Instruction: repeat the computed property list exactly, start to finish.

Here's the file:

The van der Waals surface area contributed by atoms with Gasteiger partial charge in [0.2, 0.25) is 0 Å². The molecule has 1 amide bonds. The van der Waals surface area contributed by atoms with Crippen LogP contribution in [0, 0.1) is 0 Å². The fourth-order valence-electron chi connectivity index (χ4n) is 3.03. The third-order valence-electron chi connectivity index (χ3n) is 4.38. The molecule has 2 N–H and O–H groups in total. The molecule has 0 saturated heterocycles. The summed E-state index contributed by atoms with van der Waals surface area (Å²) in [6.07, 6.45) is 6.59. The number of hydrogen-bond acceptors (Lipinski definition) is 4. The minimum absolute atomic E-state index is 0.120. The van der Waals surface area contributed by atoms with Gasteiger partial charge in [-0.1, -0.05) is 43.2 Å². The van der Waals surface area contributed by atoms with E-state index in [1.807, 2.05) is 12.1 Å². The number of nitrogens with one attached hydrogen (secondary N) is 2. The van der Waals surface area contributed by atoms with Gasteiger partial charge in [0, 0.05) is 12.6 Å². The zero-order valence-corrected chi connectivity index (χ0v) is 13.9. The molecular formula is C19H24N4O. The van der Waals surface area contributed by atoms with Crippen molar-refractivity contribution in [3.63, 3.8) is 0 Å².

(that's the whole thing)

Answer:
The van der Waals surface area contributed by atoms with Gasteiger partial charge in [0.2, 0.25) is 0 Å². The molecule has 1 amide bonds. The van der Waals surface area contributed by atoms with Crippen LogP contribution in [0, 0.1) is 0 Å². The fourth-order valence-electron chi connectivity index (χ4n) is 3.03. The third-order valence-electron chi connectivity index (χ3n) is 4.38. The molecule has 2 N–H and O–H groups in total. The molecule has 0 saturated heterocycles. The summed E-state index contributed by atoms with van der Waals surface area (Å²) in [6.07, 6.45) is 6.59. The number of hydrogen-bond acceptors (Lipinski definition) is 4. The minimum absolute atomic E-state index is 0.120. The van der Waals surface area contributed by atoms with Gasteiger partial charge in [-0.1, -0.05) is 43.2 Å². The van der Waals surface area contributed by atoms with E-state index in [1.807, 2.05) is 12.1 Å². The number of nitrogens with one attached hydrogen (secondary N) is 2. The van der Waals surface area contributed by atoms with Gasteiger partial charge in [0, 0.05) is 12.6 Å². The zero-order valence-corrected chi connectivity index (χ0v) is 13.9. The molecular formula is C19H24N4O. The van der Waals surface area contributed by atoms with Crippen molar-refractivity contribution in [3.63, 3.8) is 0 Å².